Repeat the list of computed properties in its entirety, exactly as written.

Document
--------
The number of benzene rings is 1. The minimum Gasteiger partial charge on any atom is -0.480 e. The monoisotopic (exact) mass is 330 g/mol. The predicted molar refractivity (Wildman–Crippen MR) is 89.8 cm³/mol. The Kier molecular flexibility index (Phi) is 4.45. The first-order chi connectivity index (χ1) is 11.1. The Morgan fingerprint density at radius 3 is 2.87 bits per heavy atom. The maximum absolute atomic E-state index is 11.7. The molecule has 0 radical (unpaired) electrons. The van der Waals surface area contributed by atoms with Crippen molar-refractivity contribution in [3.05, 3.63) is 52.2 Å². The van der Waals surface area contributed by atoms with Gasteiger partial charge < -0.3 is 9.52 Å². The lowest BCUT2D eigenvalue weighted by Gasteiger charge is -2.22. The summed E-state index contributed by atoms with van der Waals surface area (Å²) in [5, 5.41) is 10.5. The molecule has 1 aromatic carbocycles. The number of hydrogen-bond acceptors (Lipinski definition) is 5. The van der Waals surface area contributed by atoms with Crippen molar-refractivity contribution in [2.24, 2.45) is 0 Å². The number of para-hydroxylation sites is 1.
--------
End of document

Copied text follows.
The number of benzene rings is 1. The minimum Gasteiger partial charge on any atom is -0.480 e. The monoisotopic (exact) mass is 330 g/mol. The predicted molar refractivity (Wildman–Crippen MR) is 89.8 cm³/mol. The Kier molecular flexibility index (Phi) is 4.45. The first-order chi connectivity index (χ1) is 11.1. The Morgan fingerprint density at radius 3 is 2.87 bits per heavy atom. The maximum absolute atomic E-state index is 11.7. The molecule has 0 radical (unpaired) electrons. The van der Waals surface area contributed by atoms with Crippen molar-refractivity contribution in [3.05, 3.63) is 52.2 Å². The van der Waals surface area contributed by atoms with Gasteiger partial charge < -0.3 is 9.52 Å². The lowest BCUT2D eigenvalue weighted by Gasteiger charge is -2.22. The summed E-state index contributed by atoms with van der Waals surface area (Å²) in [5, 5.41) is 10.5. The molecule has 1 aromatic carbocycles. The number of hydrogen-bond acceptors (Lipinski definition) is 5. The van der Waals surface area contributed by atoms with Crippen molar-refractivity contribution in [2.24, 2.45) is 0 Å². The number of para-hydroxylation sites is 1.